Jacob M. Victor, a law student at Yale, wrote an op-ed for the New York Times today, “Ending ‘Gay Conversion’ for Good.” His premise is that if we want to shut down dangerous “ex-gay” programs, new laws aren’t’ the most promising option. Instead, he opines that we should pursue litigation and go after these quacks on the basis that they violate professional standards and commit consumer fraud — which could cost them their licenses:
There is a more promising way to put pressure on, or even shut down, conversion programs: existing state laws that forbid businesses and professionals to engage in deceptive practices.
Despite the nearly universal consensus — including the professional associations that represent America’s pediatricians, psychiatrists, psychologists, school counselors, social workers and marriage and family therapists — that “conversion” or “reparative” therapy is ineffective, harmful or both, its practitioners, many of them affiliated with religious groups, continue to advertise messages like “change is possible.”
Under commercial law, this is the very definition of a deceptive trade practice. Victims could sue practitioners for damages in state courts. With support from the Southern Poverty Law Center, several former patients did just that in 2012, seeking damages under New Jersey’s Consumer Fraud Act from an “ex-gay” group called Jonah (Jews Offering New Alternatives for Healing). The plaintiffs cited Jonah’s false promise that it could “cure” their homosexuality — for which it charged $100 per individual therapy session. Last July, a state judge refused Jonah’s request to throw out the case, which could soon go to trial.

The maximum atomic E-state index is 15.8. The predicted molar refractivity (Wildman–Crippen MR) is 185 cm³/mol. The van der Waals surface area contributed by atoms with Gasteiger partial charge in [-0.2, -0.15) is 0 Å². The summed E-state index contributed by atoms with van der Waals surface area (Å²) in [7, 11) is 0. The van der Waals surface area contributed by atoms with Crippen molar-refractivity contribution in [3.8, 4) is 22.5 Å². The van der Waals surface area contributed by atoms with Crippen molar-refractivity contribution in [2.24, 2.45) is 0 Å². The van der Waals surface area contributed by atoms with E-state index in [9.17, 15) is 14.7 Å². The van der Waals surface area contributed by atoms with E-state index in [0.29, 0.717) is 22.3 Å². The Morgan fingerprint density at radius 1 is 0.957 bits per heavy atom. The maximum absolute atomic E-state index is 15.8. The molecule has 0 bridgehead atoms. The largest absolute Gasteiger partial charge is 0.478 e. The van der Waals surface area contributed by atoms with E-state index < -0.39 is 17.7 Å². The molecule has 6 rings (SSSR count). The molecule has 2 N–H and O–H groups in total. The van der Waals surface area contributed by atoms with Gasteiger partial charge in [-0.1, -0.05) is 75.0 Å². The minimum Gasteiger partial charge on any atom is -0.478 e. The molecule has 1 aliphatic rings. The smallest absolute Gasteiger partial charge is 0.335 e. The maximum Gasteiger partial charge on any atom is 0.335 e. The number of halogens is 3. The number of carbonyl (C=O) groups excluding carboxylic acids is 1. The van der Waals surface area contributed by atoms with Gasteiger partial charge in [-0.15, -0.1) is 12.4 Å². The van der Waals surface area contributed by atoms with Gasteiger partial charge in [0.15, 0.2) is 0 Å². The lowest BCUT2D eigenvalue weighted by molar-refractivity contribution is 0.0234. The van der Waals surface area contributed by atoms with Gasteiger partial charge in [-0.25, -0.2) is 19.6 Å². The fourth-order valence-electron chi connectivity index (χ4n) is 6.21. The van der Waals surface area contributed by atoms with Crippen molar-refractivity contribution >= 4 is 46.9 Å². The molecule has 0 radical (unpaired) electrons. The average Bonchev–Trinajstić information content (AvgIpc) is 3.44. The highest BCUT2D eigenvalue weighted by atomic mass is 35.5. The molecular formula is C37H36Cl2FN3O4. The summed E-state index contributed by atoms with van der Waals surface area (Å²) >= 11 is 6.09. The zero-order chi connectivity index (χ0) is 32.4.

Litigation isn’t the only recourse for victims. State regulators are responsible for ensuring that therapists and other mental health professionals abide by standards of professional conduct. States like New York, Minnesota and California have laws that forbid state-licensed professionals from using deceptive practices; in New York, for example, such professionals may not use “advertising or soliciting that is false, fraudulent, deceptive or misleading” or make claims that cannot be “substantiated by the licensee.” Violations can result in fines and the loss or suspension of one’s license.
As the organization that pioneered the term “consumer fraud” as a description for “ex-gay” practices, Truth Wins Out is giddy that the idea is gaining currency in the legal community. We fully support the ideas in this op-ed — but we also encourage new laws against these syndicates of con artists who exploit fear to bilk desperate and vulnerable people. Let’s hit these hucksters from all directions, and force them to flee to places like Russia, where they can operate in a theocratic police state that is more reflective of their loyalties and values.